The other book is I miss you, I miss you! by Peter Pohl and Kinna Gieth.  It’s about teenaged twin sisters, who aren’t exactly best friends, and that would be okay, except Cilla gets hit by that car and dies, while Tina lives.   This Swedish book came my way through a book club when I was… younger than the main characters, so, basically, a hundred years ago.  I’ve only ever read it in Norwegian, but I expect it to be exactly as heartbreaking in English.

My gut reaction to the genre “realistic YA” is, I admit,  “embarrassing and likely not terribly interesting to me”.  In the hands of the right kind of writer, though, I believe any genre can impress me.


3. What is the last 5 star book you read?

Rolling in the deep by Mira Grant. I’m such a fangirl.  And it’s a perfect silly-horror with deep ocean creepiness, which is always delightful.


4. What book are you most excited to read during the read-a-thon?

I’m going to finish my currents, and then I’m biting into Ramez Naam’s Apex.  In recent weeks I’ve read Nexus and Crux, and I’m very, very impatient to see how this goes.  I’m also pretty excited to read this big, tasty book about the black death. Mmm, plague.

5. What book do you recommend the most?

That is such an impossible question, because it depends entirely on who I’m making a recommendation to.   But two recs I often make to a lot of people are Charles Stross’ The Laundry series,  because they’re clever and funny books that are perhaps especially amusing to programmers and IT people (but that doesn’t exclude other kinds of people) –  and Peter Watts’ Blindsight and Echopraxia.  Those two books are… so dense, so packed with intensely interesting things, and so glittery dark,  it’s just hard to say anything coherent about without a lot of arm-flailing.  And to non-fic pop sciencey kind of readers, I often mention The storytelling animal,  which is a crazy and inspiring and educational book.

So there. I was interrupted while writing this. An episode of Daredevil and a coffee mocha happened to me.  When I say mocha I mean “One regular coffee pod with two heaping teaspoons of pure cacao powder, a glug of full-fat cream, and some vanilla stevia. It was delicious.  And Daredevil is a lot better in the second-to-last episode than it was in the second one. Just saying.  Now I go try to finish reading Dreams of shreds and tatters even though I’d really much rather read Crowley’s Little, big.  Life is hard.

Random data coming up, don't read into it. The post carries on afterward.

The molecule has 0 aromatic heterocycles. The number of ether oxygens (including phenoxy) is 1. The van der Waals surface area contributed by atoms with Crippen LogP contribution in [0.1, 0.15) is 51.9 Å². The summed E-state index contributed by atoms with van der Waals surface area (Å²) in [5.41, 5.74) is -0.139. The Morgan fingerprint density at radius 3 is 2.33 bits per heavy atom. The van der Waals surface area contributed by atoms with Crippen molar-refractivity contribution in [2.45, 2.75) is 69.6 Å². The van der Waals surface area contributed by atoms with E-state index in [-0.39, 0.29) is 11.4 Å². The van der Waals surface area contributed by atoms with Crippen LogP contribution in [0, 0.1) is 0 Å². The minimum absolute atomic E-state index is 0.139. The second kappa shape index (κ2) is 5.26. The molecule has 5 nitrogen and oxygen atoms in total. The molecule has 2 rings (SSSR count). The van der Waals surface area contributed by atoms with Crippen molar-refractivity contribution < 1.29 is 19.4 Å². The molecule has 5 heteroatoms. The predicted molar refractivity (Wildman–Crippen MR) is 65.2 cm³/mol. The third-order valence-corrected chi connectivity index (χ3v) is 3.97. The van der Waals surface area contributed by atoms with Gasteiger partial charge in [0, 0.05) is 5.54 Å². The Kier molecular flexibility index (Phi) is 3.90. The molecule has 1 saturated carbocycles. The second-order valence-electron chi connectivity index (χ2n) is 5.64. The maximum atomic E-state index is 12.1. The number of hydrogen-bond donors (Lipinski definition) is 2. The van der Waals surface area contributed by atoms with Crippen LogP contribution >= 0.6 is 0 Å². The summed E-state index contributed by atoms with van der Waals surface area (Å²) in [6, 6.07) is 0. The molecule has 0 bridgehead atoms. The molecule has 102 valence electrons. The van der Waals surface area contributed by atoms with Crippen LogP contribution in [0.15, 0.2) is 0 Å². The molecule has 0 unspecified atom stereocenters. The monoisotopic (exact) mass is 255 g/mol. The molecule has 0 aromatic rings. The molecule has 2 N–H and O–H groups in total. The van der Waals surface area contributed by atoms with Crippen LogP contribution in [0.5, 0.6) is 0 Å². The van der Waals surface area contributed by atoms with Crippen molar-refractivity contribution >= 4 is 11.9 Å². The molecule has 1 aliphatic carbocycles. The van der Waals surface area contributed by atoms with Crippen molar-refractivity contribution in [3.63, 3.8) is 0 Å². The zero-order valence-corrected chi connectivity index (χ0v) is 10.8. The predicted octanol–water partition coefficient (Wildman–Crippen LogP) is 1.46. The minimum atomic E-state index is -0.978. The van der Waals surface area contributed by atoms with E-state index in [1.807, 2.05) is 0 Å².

Bout of books 13 Read-a-thon

It’s another read-a-thon, and this one runs from the 11th to the 17th of May – that ending day also happens to be my birthday, for which I’m planning a bit of a book splurge, um, in addition to the cheesecake.  Peanut buttery gooey cheesecake. You hear me? Yes. Okay. I could talk about Bout of Booksbooks and peanut butter and cheese and cake all day.
This post is a declaration of intent, more than anything.  I have quite a lot of scheduled reads in May, even before Seveneves is released.  In my May TBR are, among other things,  To kill a mockingbird (re-read, indeed),  Ishiguro’s The buried giant, Ramez Naam’s Apex, a big chunky book about the black death, some Frances Hardinge, and good grief I have to find the time for The goblin emperor very, very soon.

Ugh, there’s construction work happening directly below my floor. It’s been going on for weeks already and it does not stop.  Right now they’re doing this fa-a-antastic on-off drilling into hard walls, like, HURRRRRRR. BURRR.  — URRRRRRR. HRRRRRRK. …
It’s hard  to read anything in these conditions, so I’ll just… return to building sim houses. For a bit. By which I mean until sundown and then some.